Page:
The plight of civilians in conflict-ravaged Syria has now reached catastrophic levels, the International Committee of the Red Cross said Friday, adding that it was having trouble reaching those in need.
“I’ve come back from Syria convinced that we can and must expand operations there over coming months,” ICRC Director of Operations Pierre Kraehenbuehl told reporters after a mission there.
“After two years with no end to the military conflict, the situation of the civilian population has reached nothing short of catastrophic,” he said.
“There is no respite.”
The ICRC has been aiding some 1.5 million Syrians, via the Syrian Arab Crescent, in a conflict that the UN says has left some 70,000 people dead.
On Thursday, the US said the death toll may have reached 90,000, citing figures from Saudi Arabia’s foreign minister.
“The situation is becoming worse and worse every day,” warned Walter Cotte, under secretary general of the International Federation of Red Cross and Red Crescent Societies.
Kraehenbuehl said medical services had turned into a “wasteland” in many parts of the country, displaced families were forced to change location repeatedly, and water and food supplies were under constant threat.
A major problem for aid operations is crisscrossing the frontline between government and rebel areas.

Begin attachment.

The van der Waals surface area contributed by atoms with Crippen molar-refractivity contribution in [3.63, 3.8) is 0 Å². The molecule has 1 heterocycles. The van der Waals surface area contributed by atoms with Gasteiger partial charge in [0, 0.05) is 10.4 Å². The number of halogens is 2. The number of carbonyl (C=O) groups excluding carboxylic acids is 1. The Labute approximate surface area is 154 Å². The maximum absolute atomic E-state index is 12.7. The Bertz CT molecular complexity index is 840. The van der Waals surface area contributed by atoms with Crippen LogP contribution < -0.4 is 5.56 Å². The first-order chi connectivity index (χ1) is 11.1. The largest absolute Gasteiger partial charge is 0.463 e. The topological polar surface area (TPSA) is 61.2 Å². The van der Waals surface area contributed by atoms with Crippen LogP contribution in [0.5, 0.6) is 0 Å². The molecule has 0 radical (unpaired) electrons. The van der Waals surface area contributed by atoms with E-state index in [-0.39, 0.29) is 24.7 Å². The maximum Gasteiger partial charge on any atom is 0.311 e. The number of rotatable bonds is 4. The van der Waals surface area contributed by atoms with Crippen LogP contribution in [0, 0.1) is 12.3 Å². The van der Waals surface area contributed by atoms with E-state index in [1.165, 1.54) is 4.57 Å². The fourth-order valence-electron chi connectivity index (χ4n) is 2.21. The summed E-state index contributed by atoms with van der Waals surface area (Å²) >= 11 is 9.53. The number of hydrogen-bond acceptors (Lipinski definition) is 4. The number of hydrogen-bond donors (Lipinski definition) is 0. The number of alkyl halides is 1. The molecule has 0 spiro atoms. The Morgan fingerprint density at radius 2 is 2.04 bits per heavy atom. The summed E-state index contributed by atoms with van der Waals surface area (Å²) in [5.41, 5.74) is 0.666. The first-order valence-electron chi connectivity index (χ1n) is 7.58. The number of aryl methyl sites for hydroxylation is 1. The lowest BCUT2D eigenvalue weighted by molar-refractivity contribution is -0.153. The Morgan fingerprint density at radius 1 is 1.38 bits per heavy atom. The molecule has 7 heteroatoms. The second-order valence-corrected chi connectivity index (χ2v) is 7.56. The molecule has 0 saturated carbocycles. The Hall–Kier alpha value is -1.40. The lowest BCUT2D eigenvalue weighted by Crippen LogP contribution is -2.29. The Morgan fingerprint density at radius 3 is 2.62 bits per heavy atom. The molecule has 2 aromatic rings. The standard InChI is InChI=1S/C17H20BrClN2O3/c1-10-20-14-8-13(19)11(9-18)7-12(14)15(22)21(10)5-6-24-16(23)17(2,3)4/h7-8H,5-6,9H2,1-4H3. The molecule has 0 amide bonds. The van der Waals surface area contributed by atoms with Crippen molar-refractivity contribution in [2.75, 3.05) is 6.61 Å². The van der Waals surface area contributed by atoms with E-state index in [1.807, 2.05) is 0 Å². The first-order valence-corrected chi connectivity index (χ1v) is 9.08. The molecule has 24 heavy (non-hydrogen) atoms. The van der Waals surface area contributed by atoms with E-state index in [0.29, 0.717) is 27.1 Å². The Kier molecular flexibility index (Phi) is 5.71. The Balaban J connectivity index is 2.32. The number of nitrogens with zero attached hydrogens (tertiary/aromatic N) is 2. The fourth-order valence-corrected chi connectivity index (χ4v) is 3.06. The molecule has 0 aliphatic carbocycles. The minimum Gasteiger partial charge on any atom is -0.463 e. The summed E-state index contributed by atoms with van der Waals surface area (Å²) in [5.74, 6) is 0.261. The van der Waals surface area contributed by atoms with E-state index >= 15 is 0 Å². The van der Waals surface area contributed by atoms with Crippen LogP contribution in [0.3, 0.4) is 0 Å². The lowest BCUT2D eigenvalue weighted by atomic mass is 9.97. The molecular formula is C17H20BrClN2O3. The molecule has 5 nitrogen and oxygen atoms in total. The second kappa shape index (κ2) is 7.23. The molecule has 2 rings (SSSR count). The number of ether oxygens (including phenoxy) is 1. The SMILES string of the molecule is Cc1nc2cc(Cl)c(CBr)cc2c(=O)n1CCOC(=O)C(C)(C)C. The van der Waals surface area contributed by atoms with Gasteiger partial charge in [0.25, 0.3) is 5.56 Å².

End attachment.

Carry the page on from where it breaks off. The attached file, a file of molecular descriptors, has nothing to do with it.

“Syria is not a case where you can map out a frontline easily. It shifts,” Kraehenbuehl said.
United Nations aid agencies and international charity groups have repeatedly underscored the problems they face reaching Syrians in need.
But the Red Cross, traditionally seen as a neutral player, has endeavoured to get to all areas requiring help, whoever controls them.
“We are about the only organisations that are able to work across the frontlines in Syria,” Cotte said.
“We are doing a lot, but we are not doing enough. This is the reality in Syria.”
Another major concern is an inability to visit those captured, which is a major plank of the ICRC’s work in war zones to ensure respect for the Geneva Conventions on the treatment of prisoners.
Kraehenbuehl said the ICRC had been unable to visit any detention facilities since May, and was pressing Syrian authorities on the issue.
“This would be very worrying in any country, and is certainly a question of grave concern in Syria,” he said.
The United Nations has warned of “crisis fatigue” among developed nations after two years of fighting between the forces of President Bashar al-Assad and rebels.
It has also said the number of Syrians who have fled the country could hit 1.1 million by June.